How else can we explain the readiness of the network to pioneer the dissemination of an even more potent and potentially destructive (though very occasionally worthwhile) drug—reality television? How else can we explain that MTV hooked teens on The Real World, which wasn’t real at all, but staged and cut (like heroin) to provide high impact dramatic moments (kind of like music videos)? How else can we explain that the network moved so fluidly to suggest to young Americans that they were all celebrities, all worthy of staring in their own videos? How else can we explain Jersey Shore and My Super Sweet 16 and Teen Mom—all programs that require actors to pretend they are not acting, which is the equivalent of encouraging the rest of us to behave like we are acting.

“Potentially destructive?” Prove it? “How else can we explain?” Allow me to try. Social order and its associated culture are not creatures of elitist snobbery nor design they are instead the accumulated product of disjointed human actions but not of any singular human design.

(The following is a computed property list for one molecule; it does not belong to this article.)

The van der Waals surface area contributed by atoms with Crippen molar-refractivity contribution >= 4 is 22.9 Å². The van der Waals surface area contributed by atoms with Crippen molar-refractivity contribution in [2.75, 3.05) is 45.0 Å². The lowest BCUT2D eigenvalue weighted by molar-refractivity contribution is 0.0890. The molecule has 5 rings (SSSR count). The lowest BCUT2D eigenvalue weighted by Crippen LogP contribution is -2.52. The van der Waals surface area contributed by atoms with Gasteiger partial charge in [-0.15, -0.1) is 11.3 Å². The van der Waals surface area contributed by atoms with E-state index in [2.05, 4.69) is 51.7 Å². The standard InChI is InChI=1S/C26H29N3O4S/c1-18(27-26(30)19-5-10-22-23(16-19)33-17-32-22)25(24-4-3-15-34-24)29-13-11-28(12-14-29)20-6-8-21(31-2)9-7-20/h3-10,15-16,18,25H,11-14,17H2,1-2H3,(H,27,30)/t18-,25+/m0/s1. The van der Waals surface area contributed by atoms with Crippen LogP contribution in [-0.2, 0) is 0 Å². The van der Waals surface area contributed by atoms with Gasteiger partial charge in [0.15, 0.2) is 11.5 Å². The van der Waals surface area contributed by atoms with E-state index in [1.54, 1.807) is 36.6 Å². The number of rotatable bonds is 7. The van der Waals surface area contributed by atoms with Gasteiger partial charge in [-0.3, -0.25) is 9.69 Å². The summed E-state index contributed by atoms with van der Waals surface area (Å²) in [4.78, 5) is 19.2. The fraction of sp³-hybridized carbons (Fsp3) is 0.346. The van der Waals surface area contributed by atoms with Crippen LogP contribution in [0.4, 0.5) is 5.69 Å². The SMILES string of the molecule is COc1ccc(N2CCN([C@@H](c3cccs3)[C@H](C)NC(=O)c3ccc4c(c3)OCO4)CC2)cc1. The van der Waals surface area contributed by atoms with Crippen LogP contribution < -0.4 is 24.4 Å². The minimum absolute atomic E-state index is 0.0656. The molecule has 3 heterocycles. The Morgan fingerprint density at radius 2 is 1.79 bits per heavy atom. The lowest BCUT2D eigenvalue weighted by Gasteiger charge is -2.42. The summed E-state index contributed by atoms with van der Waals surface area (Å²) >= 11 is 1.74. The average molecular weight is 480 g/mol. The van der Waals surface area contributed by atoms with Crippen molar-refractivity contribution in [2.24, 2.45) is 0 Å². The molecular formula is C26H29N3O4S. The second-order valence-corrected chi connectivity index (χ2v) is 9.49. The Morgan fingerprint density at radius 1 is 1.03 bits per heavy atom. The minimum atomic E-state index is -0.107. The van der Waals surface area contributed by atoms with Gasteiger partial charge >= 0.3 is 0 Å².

First, I think Ablow’s model of causation is insulting to younger generations, but that is a topic for another time. More importantly I am concerned that this belief treats the cultural content of MTV as a concerted marketing effort rather than recognizing it for the meaningfully representative cultural residue that it is. In other words, if MTV were truly conspiring to make the youth self indulgent and consumerist there are probably more affordable ways to do so. Secondly, why do so many other network shows and cultural products highlight similar cultural themes? From Glee to Gaga there is a clear and consistent message in American pop culture – individuality is in. Furthemore I want to argue, that this is a good thing! – even in the form of Jersey Shore.